CLOSE
Getty Images
Getty Images

Can You Solve the Frog Riddle?

Getty Images
Getty Images

In this riddle from TED-Ed, you're in a sticky situation. You're stranded in a rainforest and have accidentally eaten a poisonous mushroom. To survive the poison, you need to lick a very particular frog. But which frog is it?

You can watch the video below for more details, or read this description. The problem is simple: You are poisoned and you know that a particular species of frog produces the antidote, which will cure you if you lick it. But to make things more complex, you know that only female frogs of the species have the antidote—males do not. In this frog species, males and females look identical but males have a distinctive croak. (Males and females also occur in identical proportion in this species.) In one direction, you see a single frog. In another, a group of two frogs sitting together.

From the direction of the two frogs, you hear that distinctive "male frog" croak. Uh-oh! One of those two is definitely male.

As the poison sets in, you have to make a logical decision. You need to find a female frog with the antidote. Are your odds better going toward the group of two (one of which is definitely male), or toward the single unknown frog? And what are those odds, anyway?

Note that in this riddle you are not guaranteed to survive. You're just trying to take your best shot.

So which to choose, and why?

Watch the video below for a discussion of the problem and how the math stacks up behind one of the choices.

For more resources, consult this TED-Ed page. Once you've solved it (or if you've given up), you might also be interested in this related math problem.

nextArticle.image_alt|e
iStock
arrow
Health
The Math Behind the Classic Eye Chart Is Surprisingly Complex
iStock
iStock

Next time you're forced to take a vision exam at the DMV, take a moment to appreciate the complex math that went into the eye chart. What seems like a fairly straightforward way to assess eyesight is actually the result of specific calculations that can tell you a lot about how the human eye works.

As The Verge explains in the video below, eye charts measure one aspect of healthy vision: visual acuity. This is our ability to make out fine details in our surroundings—kind of like the resolution of a computer screen, but instead of pixels, it's measured in degrees. It's easy for our eyes to tell the difference between two points of light coming from different directions, but if those points start to move closer together they will eventually blur into one. The angle created just as two lines of light become too close for our eyes to distinguish them is called the resolution limit. In healthy adults, it measures one-sixtieth of a degree, or one arcminute wide.

When a doctor asks you to read an eye chart, the resolution limit is what they're looking for. The letters in the middle of an eye chart are all designed to be exactly one arcminute thick. If your vision is sharp, you should be able tell the difference between the white spaces and the black lines of the text from 20 feet away.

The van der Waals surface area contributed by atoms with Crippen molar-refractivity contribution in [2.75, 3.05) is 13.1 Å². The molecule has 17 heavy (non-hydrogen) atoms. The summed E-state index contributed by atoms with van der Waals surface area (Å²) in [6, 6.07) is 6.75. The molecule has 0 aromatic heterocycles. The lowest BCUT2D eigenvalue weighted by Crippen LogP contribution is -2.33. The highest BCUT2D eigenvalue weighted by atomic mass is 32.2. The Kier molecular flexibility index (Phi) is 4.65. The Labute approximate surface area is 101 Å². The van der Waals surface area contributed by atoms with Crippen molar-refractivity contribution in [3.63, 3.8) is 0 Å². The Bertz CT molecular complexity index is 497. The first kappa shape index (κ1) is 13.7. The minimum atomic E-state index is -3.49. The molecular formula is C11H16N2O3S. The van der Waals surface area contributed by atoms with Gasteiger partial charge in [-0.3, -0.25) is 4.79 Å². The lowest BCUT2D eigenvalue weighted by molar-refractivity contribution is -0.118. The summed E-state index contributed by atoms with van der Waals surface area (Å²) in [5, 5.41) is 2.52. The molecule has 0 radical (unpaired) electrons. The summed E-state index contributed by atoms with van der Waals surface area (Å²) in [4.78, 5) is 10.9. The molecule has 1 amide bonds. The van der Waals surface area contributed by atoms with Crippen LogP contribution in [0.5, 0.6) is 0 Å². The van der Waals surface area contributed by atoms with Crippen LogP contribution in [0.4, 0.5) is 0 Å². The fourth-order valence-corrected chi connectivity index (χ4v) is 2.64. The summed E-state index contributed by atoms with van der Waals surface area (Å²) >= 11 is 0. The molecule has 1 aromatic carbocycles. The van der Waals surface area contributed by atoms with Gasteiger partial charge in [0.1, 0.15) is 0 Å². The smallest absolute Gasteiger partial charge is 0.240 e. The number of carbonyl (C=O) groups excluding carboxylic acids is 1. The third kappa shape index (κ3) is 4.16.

A perfect 20/20 score on an eye chart test doesn't mean you have perfect vision: Visual acuity, along with color, contrast, and depth perception, are all important parts of healthy eyesight. And a higher resolution limit isn't always a sign of a permanent problem: For people who spend their days staring at a screen, it may be caused by the eye fatigue brought on by Computer Vision Syndrome. If this is a problem for you, here are some ways to tweak your behavior.

[h/t The Verge]

nextArticle.image_alt|e
iStock
arrow
fun
Could You Pass the Mensa Intelligence Test?
iStock
iStock

The biggest perk of being in Mensa just might be the bragging rights. Membership is reserved for society’s most elite intellectuals, and the only path to induction is to score in the 98th percentile or higher on their notorious IQ test. Think you have the smarts to join the top .0001 percent of thinkers? Before you apply for the real thing, flex your brain by answering a few sample questions from the test.

The practice questions shared on Popular Science cover the skills Mensa looks for in its members: verbal, spatial, and mathematical reasoning. To ace the test, you’ll need to be just as capable of recognizing obscure vocabulary as you are of doing complex math in your head.

The real Mensa IQ test is really two tests: a timed test with 50 questions and one with seven sections. (Scoring in the 98th percentile on either test qualifies you to join.) Answering all four of the questions posted to PopSci correctly doesn’t necessarily mean you’re intelligent enough for Mensa, but it should give you a confidence boost if you’re thinking about applying. If you do miss a question or two, maybe hold off on taking the official test until you’ve had more time to prepare: Scoring below the 98th percentile bars you from joining the exclusive club for life. You can take the practice test now by heading over to PopSci.

[h/t Popular Science]

SECTIONS

arrow
LIVE SMARTER
More from mental floss studios